Opinion 21-106

June 17, 2021


Digest:    Although it is more efficient for a court clerk to request a “long form information” from an arresting agency to support the issuance of an arrest warrant, this is a prosecutorial task and using the court’s staff and database for this purpose is ethically impermissible.


Rules:     22 NYCRR 100.0(S); 100.1; 100.2; 100.2(A); 100.3(B)(7); 100.3(C)(1); Opinions 20-94; 20-69; 19-163; 15-197(A); 14-154; 12-68;10-196; 10-177; 00-95.


         The inquiring full-time city court judge is familiar with Opinion 20-69, and faces a similar situation in that some defendant motorists charged with misdemeanor-level Vehicle and Traffic Law charges on a simplified traffic information repeatedly fail to appear. In the judge’s court, the situation generally arises where a driver is charged by a simplified traffic information with violating an unclassified misdemeanor, such as aggravated unlicensed operation in the 3rd degree (AUO 3rd), and the driver fails on numerous occasions to appear for an arraignment. The prosecutor asks the court to issue an arrest warrant, but does not have the supporting accusatory information. The judge explains that prosecutors generally lack access to the “TraCS” computer program where traffic information including license, registration and jurisdiction court code is electronically entered and ultimately forwarded to both the Division of Motor Vehicles and the Office of Court Administration (OCA) where court staff can gain easy access to the information. As prosecutors are unable to access the same information the court possesses, and in an effort to ensure matters are decided expeditiously on the merits, the judge asks if court staff, at the prosecutor’s request, may send a form letter to the arresting agency requesting they prepare and file a “long form information” with the court. While we understand that the court-provided TraCS system can very easily be used to generate these form letters, we understand such letters are not approved by OCA.1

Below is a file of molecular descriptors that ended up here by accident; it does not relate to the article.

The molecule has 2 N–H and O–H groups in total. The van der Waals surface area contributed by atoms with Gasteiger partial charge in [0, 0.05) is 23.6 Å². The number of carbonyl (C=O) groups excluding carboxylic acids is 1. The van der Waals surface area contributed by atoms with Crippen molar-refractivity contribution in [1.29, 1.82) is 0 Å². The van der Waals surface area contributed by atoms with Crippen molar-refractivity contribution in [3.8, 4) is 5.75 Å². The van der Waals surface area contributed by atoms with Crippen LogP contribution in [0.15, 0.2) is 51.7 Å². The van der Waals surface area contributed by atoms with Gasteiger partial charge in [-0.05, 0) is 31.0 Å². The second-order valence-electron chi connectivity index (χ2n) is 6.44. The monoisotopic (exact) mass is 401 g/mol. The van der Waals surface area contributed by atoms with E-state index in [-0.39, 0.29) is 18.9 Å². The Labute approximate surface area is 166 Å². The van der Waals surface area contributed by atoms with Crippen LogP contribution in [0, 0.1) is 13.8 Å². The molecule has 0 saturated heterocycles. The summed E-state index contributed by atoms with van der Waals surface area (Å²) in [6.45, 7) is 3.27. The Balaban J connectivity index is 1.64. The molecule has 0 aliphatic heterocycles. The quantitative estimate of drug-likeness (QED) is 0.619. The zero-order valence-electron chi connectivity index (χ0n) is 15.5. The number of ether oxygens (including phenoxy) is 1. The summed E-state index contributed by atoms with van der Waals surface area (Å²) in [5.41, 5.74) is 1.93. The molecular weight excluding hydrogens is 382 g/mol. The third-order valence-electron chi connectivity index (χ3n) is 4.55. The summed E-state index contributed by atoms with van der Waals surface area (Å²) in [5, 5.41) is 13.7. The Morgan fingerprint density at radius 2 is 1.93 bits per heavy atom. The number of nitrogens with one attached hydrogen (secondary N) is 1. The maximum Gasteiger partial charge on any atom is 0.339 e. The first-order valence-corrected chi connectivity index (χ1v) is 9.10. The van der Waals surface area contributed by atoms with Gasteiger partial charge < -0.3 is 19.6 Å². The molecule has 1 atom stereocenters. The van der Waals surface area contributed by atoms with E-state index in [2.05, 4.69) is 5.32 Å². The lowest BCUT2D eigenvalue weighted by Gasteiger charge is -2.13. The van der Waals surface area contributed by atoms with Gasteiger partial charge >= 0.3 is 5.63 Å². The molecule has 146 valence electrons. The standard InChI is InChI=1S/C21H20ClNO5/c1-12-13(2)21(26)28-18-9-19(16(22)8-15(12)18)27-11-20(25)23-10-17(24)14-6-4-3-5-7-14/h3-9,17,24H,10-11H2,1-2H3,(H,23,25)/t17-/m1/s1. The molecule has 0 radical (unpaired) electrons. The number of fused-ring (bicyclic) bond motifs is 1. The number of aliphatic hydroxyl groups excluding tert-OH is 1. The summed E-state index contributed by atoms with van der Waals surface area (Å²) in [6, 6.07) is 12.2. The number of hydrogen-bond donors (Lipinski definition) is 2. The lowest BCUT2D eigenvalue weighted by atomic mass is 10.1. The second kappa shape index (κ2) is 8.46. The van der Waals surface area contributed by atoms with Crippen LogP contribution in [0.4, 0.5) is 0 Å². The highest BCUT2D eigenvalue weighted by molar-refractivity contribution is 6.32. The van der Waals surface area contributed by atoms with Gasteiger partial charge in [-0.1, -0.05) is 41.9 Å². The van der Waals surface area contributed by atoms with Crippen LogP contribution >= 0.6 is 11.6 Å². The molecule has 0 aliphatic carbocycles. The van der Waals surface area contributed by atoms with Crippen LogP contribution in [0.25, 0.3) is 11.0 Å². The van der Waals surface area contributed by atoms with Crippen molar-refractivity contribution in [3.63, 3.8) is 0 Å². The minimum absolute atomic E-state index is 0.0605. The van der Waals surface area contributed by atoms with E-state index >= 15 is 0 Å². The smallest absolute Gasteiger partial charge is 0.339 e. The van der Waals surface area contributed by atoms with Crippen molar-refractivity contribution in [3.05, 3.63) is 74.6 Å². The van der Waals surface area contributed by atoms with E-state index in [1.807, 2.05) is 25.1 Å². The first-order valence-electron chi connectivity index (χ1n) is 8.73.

A judge must always avoid even the appearance of impropriety (see 22 NYCRR 100.2), act in a manner that promotes public confidence in the judiciary’s integrity and impartiality (see 22 NYCRR 100.2[A]) and uphold the judiciary’s independence (see 22 NYCRR 100.1; see also 22 NYCRR 100.0[S] [“An ‘independent’ judiciary is one free of outside influences or control”]). Thus, judges must “maintain their independence from prosecutors and not participate or assist in what are essentially the prosecutor’s duties” (Opinion 15-197[A]).

         In Opinion 20-69, we said a judge may not sua sponte ask the police or prosecutor to file a long form information in a matter initially prosecuted through a simplified traffic information so the judge could issue a criminal summons or an arrest warrant for a defendant who failed to appear. As we explained (id. [citations and footnote omitted]):